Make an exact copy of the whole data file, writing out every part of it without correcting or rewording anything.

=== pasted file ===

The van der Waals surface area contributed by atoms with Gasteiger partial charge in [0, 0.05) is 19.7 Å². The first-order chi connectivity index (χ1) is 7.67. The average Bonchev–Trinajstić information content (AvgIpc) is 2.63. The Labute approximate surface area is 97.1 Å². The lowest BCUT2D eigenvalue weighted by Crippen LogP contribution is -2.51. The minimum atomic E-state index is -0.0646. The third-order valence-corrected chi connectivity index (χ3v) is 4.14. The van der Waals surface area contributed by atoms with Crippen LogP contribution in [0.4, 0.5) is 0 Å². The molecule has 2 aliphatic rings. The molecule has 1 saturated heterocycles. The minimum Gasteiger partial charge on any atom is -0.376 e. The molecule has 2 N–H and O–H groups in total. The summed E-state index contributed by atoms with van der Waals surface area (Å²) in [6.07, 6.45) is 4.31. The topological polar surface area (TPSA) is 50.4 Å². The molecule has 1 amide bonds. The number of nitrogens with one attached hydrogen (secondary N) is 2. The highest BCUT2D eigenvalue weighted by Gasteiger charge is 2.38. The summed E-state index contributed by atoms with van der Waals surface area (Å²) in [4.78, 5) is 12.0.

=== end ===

The van der Waals surface area contributed by atoms with Gasteiger partial charge in [0, 0.05) is 19.7 Å². The first-order chi connectivity index (χ1) is 7.67. The average Bonchev–Trinajstić information content (AvgIpc) is 2.63. The Labute approximate surface area is 97.1 Å². The lowest BCUT2D eigenvalue weighted by Crippen LogP contribution is -2.51. The minimum atomic E-state index is -0.0646. The third-order valence-corrected chi connectivity index (χ3v) is 4.14. The van der Waals surface area contributed by atoms with Crippen LogP contribution in [0.4, 0.5) is 0 Å². The molecule has 2 aliphatic rings. The molecule has 1 saturated heterocycles. The minimum Gasteiger partial charge on any atom is -0.376 e. The molecule has 2 N–H and O–H groups in total. The summed E-state index contributed by atoms with van der Waals surface area (Å²) in [6.07, 6.45) is 4.31. The topological polar surface area (TPSA) is 50.4 Å². The molecule has 1 amide bonds. The number of nitrogens with one attached hydrogen (secondary N) is 2. The highest BCUT2D eigenvalue weighted by Gasteiger charge is 2.38. The summed E-state index contributed by atoms with van der Waals surface area (Å²) in [4.78, 5) is 12.0.